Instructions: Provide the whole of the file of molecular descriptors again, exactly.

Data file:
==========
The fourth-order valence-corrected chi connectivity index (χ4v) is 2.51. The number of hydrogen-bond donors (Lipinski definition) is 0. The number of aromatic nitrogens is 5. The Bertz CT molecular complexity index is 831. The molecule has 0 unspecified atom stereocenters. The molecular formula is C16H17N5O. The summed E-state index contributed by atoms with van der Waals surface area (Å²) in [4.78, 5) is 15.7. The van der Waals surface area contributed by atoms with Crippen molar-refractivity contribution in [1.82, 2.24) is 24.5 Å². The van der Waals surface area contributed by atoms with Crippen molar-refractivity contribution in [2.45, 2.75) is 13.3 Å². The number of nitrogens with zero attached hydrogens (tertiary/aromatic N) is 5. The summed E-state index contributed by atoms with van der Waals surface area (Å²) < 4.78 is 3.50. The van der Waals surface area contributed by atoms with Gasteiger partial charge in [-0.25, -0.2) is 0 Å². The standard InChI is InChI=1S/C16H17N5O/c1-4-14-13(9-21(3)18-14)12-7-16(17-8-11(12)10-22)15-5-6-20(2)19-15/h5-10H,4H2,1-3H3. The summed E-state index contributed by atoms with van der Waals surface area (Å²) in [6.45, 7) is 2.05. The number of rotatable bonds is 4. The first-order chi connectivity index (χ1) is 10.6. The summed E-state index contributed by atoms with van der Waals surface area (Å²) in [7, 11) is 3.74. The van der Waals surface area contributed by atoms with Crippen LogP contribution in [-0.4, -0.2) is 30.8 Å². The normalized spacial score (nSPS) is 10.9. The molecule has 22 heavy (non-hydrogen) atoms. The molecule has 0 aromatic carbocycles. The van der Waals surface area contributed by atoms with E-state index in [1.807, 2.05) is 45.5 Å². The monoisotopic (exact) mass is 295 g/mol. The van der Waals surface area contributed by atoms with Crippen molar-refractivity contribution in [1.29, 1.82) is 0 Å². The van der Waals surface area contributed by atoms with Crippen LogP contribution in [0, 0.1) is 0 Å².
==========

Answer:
The fourth-order valence-corrected chi connectivity index (χ4v) is 2.51. The number of hydrogen-bond donors (Lipinski definition) is 0. The number of aromatic nitrogens is 5. The Bertz CT molecular complexity index is 831. The molecule has 0 unspecified atom stereocenters. The molecular formula is C16H17N5O. The summed E-state index contributed by atoms with van der Waals surface area (Å²) in [4.78, 5) is 15.7. The van der Waals surface area contributed by atoms with Crippen molar-refractivity contribution in [1.82, 2.24) is 24.5 Å². The van der Waals surface area contributed by atoms with Crippen molar-refractivity contribution in [2.45, 2.75) is 13.3 Å². The number of nitrogens with zero attached hydrogens (tertiary/aromatic N) is 5. The summed E-state index contributed by atoms with van der Waals surface area (Å²) < 4.78 is 3.50. The van der Waals surface area contributed by atoms with Gasteiger partial charge in [-0.25, -0.2) is 0 Å². The standard InChI is InChI=1S/C16H17N5O/c1-4-14-13(9-21(3)18-14)12-7-16(17-8-11(12)10-22)15-5-6-20(2)19-15/h5-10H,4H2,1-3H3. The summed E-state index contributed by atoms with van der Waals surface area (Å²) in [6.45, 7) is 2.05. The number of rotatable bonds is 4. The first-order chi connectivity index (χ1) is 10.6. The summed E-state index contributed by atoms with van der Waals surface area (Å²) in [7, 11) is 3.74. The van der Waals surface area contributed by atoms with Crippen LogP contribution in [-0.4, -0.2) is 30.8 Å². The normalized spacial score (nSPS) is 10.9. The molecule has 22 heavy (non-hydrogen) atoms. The molecule has 0 aromatic carbocycles. The van der Waals surface area contributed by atoms with E-state index in [1.807, 2.05) is 45.5 Å². The monoisotopic (exact) mass is 295 g/mol. The van der Waals surface area contributed by atoms with Crippen molar-refractivity contribution in [1.29, 1.82) is 0 Å². The van der Waals surface area contributed by atoms with Crippen LogP contribution in [0, 0.1) is 0 Å².